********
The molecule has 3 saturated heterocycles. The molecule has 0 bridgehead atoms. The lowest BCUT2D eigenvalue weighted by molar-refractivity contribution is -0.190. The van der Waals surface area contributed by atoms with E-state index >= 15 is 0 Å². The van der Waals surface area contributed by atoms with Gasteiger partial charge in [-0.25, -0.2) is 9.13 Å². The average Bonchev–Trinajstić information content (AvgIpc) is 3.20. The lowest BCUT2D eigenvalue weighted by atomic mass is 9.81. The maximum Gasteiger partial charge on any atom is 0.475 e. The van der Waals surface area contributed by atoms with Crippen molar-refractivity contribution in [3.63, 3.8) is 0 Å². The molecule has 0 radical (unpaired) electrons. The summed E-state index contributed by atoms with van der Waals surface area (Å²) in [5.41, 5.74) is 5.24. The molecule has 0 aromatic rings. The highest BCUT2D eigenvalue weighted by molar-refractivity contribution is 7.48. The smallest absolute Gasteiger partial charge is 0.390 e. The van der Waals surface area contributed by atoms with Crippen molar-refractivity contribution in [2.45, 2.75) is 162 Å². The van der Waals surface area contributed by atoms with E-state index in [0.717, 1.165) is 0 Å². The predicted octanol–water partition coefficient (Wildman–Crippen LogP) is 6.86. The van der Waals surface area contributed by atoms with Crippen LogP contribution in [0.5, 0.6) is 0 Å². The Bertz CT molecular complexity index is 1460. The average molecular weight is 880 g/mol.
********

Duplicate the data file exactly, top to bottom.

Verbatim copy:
The molecule has 3 saturated heterocycles. The molecule has 0 bridgehead atoms. The lowest BCUT2D eigenvalue weighted by molar-refractivity contribution is -0.190. The van der Waals surface area contributed by atoms with E-state index >= 15 is 0 Å². The van der Waals surface area contributed by atoms with Gasteiger partial charge in [-0.25, -0.2) is 9.13 Å². The average Bonchev–Trinajstić information content (AvgIpc) is 3.20. The lowest BCUT2D eigenvalue weighted by atomic mass is 9.81. The maximum Gasteiger partial charge on any atom is 0.475 e. The van der Waals surface area contributed by atoms with Crippen molar-refractivity contribution in [3.63, 3.8) is 0 Å². The molecule has 0 radical (unpaired) electrons. The summed E-state index contributed by atoms with van der Waals surface area (Å²) in [5.41, 5.74) is 5.24. The molecule has 0 aromatic rings. The highest BCUT2D eigenvalue weighted by molar-refractivity contribution is 7.48. The smallest absolute Gasteiger partial charge is 0.390 e. The van der Waals surface area contributed by atoms with Crippen molar-refractivity contribution in [2.45, 2.75) is 162 Å². The van der Waals surface area contributed by atoms with E-state index in [0.717, 1.165) is 0 Å². The predicted octanol–water partition coefficient (Wildman–Crippen LogP) is 6.86. The van der Waals surface area contributed by atoms with Crippen LogP contribution in [0.5, 0.6) is 0 Å². The Bertz CT molecular complexity index is 1460. The average molecular weight is 880 g/mol.